Price of Everything Producer Jennifer Blei Stockman Reflects on the Film’s Most Thought-Provoking Moments, Plus Her Take on the Infamous Banksy

By Stephanie Sporn

T o many, contemporary art simply means money. But with her new film The Price of Everything, Jennifer Blei Stockman wants to show this elusive world is not just about the one percent. “If you want to hear about the latest billionaire who is spending a fortune on art, you can read about that in The Wall Street Journal. We didn’t need to do a film on that,” Stockman, who co-produced the documentary with Debi Wisch and Carla Solomon, told Sotheby’s. The Nathaniel Kahn-directed HBO Documentary Film, debuted at Sundance in January, is currently screening in select theaters and will premiere on HBO on 12 November. “When contemporary art started selling for over $50 million, it was clear something was going on. We were curious to explore what led us to this point." Rather than just doing a more traditional artist bio-pic, The Price of Everything paints an image of the contemporary art market through unprecedented access to auction houses, museums, artist studios and homes. Drawing on her 30 years of experience in the art world – from serving as the former Guggenheim board president to being an art collector herself – Stockman spoke to us about some of the documentary’s most memorable scenes and the current state of the market.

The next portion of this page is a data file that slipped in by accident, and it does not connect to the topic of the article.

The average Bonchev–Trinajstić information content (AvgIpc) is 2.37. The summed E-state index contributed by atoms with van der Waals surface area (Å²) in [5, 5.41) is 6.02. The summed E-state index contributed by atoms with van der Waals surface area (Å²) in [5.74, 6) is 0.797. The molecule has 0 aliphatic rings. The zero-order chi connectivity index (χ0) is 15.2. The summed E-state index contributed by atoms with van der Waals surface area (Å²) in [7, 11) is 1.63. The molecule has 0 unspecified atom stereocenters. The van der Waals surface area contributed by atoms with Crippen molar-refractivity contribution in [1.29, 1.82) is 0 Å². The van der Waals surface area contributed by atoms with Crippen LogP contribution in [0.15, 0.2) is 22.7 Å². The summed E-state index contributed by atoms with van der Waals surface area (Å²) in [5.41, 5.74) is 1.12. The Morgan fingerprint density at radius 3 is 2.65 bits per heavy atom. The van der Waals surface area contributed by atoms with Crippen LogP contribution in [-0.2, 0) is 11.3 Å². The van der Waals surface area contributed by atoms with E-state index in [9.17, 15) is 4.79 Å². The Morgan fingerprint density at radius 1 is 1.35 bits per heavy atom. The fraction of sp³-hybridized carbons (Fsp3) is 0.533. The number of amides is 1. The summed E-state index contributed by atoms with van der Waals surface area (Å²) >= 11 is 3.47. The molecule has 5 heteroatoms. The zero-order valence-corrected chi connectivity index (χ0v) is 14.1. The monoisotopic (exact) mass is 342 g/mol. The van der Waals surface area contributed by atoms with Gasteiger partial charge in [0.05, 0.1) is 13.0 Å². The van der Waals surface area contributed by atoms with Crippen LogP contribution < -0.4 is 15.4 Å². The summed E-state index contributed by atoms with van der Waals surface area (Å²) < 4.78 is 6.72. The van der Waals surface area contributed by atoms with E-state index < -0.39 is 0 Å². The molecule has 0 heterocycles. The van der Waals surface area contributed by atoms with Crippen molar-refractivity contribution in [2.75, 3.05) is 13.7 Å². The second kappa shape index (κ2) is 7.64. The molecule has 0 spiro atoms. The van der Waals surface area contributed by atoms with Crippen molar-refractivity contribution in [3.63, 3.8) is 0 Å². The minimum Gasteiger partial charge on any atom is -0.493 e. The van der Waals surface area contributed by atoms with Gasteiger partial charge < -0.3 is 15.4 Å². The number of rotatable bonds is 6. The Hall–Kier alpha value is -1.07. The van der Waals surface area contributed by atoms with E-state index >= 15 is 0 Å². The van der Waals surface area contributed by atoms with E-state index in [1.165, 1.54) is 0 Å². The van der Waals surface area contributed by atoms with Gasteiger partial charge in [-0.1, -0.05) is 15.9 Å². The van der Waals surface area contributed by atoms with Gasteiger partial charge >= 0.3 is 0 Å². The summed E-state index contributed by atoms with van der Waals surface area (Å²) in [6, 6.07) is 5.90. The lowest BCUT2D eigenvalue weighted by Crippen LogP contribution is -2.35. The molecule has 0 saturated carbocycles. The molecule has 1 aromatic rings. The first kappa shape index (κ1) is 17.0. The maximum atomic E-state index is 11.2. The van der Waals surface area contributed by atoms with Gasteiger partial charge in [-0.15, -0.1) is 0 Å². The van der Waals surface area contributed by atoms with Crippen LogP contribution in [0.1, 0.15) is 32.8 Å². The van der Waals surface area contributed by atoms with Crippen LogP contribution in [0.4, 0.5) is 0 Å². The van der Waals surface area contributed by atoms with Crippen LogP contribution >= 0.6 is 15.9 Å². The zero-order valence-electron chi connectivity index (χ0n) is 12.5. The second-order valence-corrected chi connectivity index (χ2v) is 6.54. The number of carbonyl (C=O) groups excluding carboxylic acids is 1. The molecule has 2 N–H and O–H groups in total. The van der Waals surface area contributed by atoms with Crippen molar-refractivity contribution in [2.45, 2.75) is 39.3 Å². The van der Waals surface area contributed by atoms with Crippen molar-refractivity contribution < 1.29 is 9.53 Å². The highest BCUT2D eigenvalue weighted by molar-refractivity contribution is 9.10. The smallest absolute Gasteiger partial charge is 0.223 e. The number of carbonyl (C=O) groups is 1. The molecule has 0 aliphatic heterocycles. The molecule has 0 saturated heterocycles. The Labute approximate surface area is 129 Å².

Debi Wisch and Jennifer Stockman. © Gustavo Campos  

How did you source such diverse participants in this film? Was it hard convincing people to come on board?
This was a big challenge, a very tough and awkward job. I’ve known most of the people in the film for a very long time, but nonetheless, a number of people did decline to be interviewed. Most people don’t want to reveal themselves in front of a camera. We have about 140 hours of total footage, which was edited down to 98 minutes. So we still have great, unused footage and many fabulous interviews – maybe even another film to make. Once the participants trusted us, they knew that it wasn’t going to be a “gotcha” film. Having Gerhard Richter agree to be filmed was such an honor because he’s camera shy and rarely does interviews. Our goal was to make the very exclusive art world more accessible and transparent for a general audience. Only a tiny percentage of people on this planet will ever have the sublime opportunity to meet artists in their own studios or sit in an auction room.

How consciously were the interviewees' story arcs conceived and woven together?